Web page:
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Instructor note: A good instructor resource for the material presented in this lecture is provided in the Lesson-1 folder (Brown SP. Exercise Physiology. In: Brown SP, ed. Introduction to Exercise Science. Baltimore: Lippincott Williams & Wilkins; 2001. ).
Exercise physiology is the study of the bodys response and adaptation to exercise.
We will begin by discussing the major body systems that adapt to exercise. There are many more adaptations to exercise than are listed here. These are the most important in terms of physical performance.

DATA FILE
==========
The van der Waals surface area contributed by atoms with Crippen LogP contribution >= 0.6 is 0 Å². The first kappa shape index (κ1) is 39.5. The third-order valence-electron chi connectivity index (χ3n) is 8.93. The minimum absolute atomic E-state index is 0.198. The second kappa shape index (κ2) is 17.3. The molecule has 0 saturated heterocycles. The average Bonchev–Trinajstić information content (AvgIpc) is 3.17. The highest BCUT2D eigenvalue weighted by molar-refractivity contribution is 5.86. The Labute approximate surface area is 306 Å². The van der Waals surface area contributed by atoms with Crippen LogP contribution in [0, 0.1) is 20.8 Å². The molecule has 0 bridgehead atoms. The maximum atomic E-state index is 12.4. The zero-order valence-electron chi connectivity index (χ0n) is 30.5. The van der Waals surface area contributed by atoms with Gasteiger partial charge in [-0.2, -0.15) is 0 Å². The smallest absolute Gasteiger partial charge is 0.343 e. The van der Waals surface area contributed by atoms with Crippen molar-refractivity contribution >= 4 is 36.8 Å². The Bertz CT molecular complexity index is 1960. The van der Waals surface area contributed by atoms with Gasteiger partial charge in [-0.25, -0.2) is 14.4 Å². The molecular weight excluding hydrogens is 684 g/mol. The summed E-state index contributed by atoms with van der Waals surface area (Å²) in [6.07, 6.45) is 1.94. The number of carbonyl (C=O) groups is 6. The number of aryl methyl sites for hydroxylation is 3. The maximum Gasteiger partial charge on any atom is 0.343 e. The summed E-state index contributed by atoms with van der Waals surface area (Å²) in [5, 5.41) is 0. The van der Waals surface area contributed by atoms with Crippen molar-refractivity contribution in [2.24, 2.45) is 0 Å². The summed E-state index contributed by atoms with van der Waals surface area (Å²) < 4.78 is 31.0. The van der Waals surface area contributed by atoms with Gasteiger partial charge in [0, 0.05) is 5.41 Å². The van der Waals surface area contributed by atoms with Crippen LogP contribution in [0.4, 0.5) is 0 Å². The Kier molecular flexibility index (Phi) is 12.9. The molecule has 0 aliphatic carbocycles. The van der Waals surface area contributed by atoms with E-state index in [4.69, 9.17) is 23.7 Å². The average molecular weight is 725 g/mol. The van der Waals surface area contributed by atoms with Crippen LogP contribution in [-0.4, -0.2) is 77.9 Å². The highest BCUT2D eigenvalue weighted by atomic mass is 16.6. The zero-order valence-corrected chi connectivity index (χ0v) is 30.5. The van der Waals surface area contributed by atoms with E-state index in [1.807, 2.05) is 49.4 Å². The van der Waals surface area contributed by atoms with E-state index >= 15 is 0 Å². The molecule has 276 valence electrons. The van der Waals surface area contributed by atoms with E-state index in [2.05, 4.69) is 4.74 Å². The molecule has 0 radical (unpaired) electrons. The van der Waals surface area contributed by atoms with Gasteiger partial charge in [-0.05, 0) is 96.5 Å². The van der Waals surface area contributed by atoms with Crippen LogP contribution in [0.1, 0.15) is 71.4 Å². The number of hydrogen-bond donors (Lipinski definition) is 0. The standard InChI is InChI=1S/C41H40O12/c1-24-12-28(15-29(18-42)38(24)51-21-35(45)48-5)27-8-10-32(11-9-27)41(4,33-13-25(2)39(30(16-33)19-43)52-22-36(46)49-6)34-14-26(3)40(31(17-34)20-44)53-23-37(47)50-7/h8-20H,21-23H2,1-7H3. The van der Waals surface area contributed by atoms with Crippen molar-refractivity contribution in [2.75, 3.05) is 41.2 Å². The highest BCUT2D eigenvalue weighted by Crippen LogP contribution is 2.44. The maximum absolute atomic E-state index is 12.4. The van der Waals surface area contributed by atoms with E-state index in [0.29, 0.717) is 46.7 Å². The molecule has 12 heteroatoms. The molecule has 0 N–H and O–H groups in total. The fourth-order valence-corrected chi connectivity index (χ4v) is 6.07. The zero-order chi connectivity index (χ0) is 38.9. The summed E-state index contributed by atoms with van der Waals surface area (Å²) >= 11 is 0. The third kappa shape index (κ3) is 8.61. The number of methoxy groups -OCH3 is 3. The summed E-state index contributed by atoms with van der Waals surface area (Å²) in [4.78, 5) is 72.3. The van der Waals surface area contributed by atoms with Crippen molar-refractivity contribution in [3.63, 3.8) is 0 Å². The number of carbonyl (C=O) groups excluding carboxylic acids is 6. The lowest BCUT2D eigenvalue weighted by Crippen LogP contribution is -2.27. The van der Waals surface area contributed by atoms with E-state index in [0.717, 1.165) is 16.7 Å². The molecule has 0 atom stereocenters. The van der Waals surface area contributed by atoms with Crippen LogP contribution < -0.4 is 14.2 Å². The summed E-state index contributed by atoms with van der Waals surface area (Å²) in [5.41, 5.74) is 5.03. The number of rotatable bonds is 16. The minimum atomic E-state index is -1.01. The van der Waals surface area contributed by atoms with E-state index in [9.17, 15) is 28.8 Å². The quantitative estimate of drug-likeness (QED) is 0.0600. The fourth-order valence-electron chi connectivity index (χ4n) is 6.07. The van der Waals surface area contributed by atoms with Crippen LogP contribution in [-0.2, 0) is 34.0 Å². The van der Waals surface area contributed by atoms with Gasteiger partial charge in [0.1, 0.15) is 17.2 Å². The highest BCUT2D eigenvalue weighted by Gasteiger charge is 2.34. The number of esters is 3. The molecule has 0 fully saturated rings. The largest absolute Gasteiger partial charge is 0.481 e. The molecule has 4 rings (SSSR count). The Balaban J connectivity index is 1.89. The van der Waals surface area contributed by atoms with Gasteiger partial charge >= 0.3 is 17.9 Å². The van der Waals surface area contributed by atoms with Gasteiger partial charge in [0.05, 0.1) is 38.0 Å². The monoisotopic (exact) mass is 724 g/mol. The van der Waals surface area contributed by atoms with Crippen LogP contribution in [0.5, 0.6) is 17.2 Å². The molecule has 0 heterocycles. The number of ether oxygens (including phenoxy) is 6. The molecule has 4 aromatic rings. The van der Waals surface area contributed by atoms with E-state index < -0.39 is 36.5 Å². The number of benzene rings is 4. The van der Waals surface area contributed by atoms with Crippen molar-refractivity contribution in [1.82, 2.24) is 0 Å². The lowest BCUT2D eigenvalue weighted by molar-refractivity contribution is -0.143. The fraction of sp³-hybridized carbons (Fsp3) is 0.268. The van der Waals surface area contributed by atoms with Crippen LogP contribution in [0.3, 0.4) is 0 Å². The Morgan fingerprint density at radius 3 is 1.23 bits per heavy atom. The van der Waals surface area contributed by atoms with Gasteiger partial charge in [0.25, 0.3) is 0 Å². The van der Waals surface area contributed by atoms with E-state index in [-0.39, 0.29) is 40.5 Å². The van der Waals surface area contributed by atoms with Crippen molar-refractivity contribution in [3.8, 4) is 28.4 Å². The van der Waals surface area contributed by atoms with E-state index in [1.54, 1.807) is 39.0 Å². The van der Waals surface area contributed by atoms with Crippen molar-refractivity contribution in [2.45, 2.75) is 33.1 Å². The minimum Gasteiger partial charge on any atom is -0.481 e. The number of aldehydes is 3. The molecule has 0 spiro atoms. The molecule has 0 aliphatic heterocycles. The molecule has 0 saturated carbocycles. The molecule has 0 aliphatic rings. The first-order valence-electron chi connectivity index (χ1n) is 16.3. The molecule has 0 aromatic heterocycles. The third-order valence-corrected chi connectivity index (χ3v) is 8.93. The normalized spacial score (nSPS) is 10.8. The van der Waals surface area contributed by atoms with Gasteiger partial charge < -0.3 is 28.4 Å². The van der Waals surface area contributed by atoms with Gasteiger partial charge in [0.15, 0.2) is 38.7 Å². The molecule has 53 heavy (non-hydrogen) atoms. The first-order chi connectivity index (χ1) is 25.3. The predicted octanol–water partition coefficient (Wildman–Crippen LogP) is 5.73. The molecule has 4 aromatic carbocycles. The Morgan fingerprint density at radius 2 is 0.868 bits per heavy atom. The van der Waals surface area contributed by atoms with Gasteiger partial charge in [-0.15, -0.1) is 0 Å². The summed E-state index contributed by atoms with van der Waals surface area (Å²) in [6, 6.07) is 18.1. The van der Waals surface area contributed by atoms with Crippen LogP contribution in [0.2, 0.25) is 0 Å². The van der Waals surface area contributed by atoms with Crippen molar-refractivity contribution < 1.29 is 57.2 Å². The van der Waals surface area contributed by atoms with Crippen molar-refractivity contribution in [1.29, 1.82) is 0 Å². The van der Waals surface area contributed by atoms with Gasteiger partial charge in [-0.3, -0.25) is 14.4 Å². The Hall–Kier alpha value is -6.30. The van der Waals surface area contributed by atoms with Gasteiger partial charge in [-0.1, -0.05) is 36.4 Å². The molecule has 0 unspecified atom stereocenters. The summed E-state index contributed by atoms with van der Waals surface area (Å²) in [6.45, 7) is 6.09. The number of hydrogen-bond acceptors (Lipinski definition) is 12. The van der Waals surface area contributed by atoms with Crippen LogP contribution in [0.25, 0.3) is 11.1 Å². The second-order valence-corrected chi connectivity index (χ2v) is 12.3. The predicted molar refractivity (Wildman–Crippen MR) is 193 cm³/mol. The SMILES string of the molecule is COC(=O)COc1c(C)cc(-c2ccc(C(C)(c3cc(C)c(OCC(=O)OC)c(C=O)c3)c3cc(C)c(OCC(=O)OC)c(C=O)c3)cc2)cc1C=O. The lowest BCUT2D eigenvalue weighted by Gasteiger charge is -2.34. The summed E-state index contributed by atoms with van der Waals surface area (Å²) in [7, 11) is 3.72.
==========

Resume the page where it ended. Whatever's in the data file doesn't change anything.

The purpose of the respiratory system is gas exchange. Specifically, oxygen diffuses across the alveoli and is loaded on hemoglobin molecules in the red blood cells of the capillaries surrounding the lung. Oxygen moves in a diffusion gradient. The concentration in the lung is greater than the concentration in the capillary circulation. At sea level, blood leaving the lung is 98% (or more) saturated with oxygen. Even in conditions of very hard exercise, blood oxygen saturation does not typically drop (with the exception of a few highly elite athletes, where a very small drop can occur). This means that delivery of oxygen to the bloodstream by the lungs is not a limiting factor for exercise performance. The other gas that is exchanged in the lung is CO2 (carbon dioxide). The body produces carbon dioxide as a by product of producing energy from carbohydrates, fat and protein. Blood that arrives at the lung has a high concentration of CO2 due to these metabolic processes (even more during exercise), so CO2 flows from the bloodstream to the lungs (the opposite of the direction of travel of oxygen). Carbon dioxide is offloaded and oxygen is on loaded at the lung/capillary interface. Strength training has little impact on lung function. Endurance/aerobic training can increase the efficiency and fatigue resistance of the diaphragm (muslce that inflates the lungs) and the intercostals and abdominal muscles that are active during very heavy breathing. Endurance/aerobic training can also increase maximal ventilation rate. Reference: Essentials of Exercise Physiology, Second Edition, McArdle, W.D., Katch, F.L., and Katch, V.L., Chapter 10, Page 229-260, Chapter 14, Page 373-374 Lippincott Williams & Wilkins, 2000.